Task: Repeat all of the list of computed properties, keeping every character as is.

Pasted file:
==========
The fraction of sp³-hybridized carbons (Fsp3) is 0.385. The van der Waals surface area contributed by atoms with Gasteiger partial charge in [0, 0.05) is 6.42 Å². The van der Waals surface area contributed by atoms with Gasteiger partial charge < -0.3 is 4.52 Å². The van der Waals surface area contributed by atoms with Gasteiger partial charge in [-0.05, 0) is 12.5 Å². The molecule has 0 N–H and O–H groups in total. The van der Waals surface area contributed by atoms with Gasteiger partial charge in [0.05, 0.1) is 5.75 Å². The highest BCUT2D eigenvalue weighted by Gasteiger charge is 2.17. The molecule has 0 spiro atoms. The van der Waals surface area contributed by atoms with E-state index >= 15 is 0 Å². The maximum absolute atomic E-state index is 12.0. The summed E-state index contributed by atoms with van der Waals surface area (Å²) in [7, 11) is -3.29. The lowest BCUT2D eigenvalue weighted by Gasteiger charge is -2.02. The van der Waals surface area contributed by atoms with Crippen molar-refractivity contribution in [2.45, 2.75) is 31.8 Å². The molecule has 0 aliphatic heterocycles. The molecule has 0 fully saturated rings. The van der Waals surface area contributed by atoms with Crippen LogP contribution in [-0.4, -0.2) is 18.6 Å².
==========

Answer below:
The fraction of sp³-hybridized carbons (Fsp3) is 0.385. The van der Waals surface area contributed by atoms with Gasteiger partial charge in [0, 0.05) is 6.42 Å². The van der Waals surface area contributed by atoms with Gasteiger partial charge < -0.3 is 4.52 Å². The van der Waals surface area contributed by atoms with Gasteiger partial charge in [-0.05, 0) is 12.5 Å². The molecule has 0 N–H and O–H groups in total. The van der Waals surface area contributed by atoms with Gasteiger partial charge in [0.05, 0.1) is 5.75 Å². The highest BCUT2D eigenvalue weighted by Gasteiger charge is 2.17. The molecule has 0 spiro atoms. The van der Waals surface area contributed by atoms with E-state index >= 15 is 0 Å². The maximum absolute atomic E-state index is 12.0. The summed E-state index contributed by atoms with van der Waals surface area (Å²) in [7, 11) is -3.29. The lowest BCUT2D eigenvalue weighted by Gasteiger charge is -2.02. The van der Waals surface area contributed by atoms with Crippen molar-refractivity contribution in [2.45, 2.75) is 31.8 Å². The molecule has 0 aliphatic heterocycles. The molecule has 0 fully saturated rings. The van der Waals surface area contributed by atoms with Crippen LogP contribution in [-0.4, -0.2) is 18.6 Å².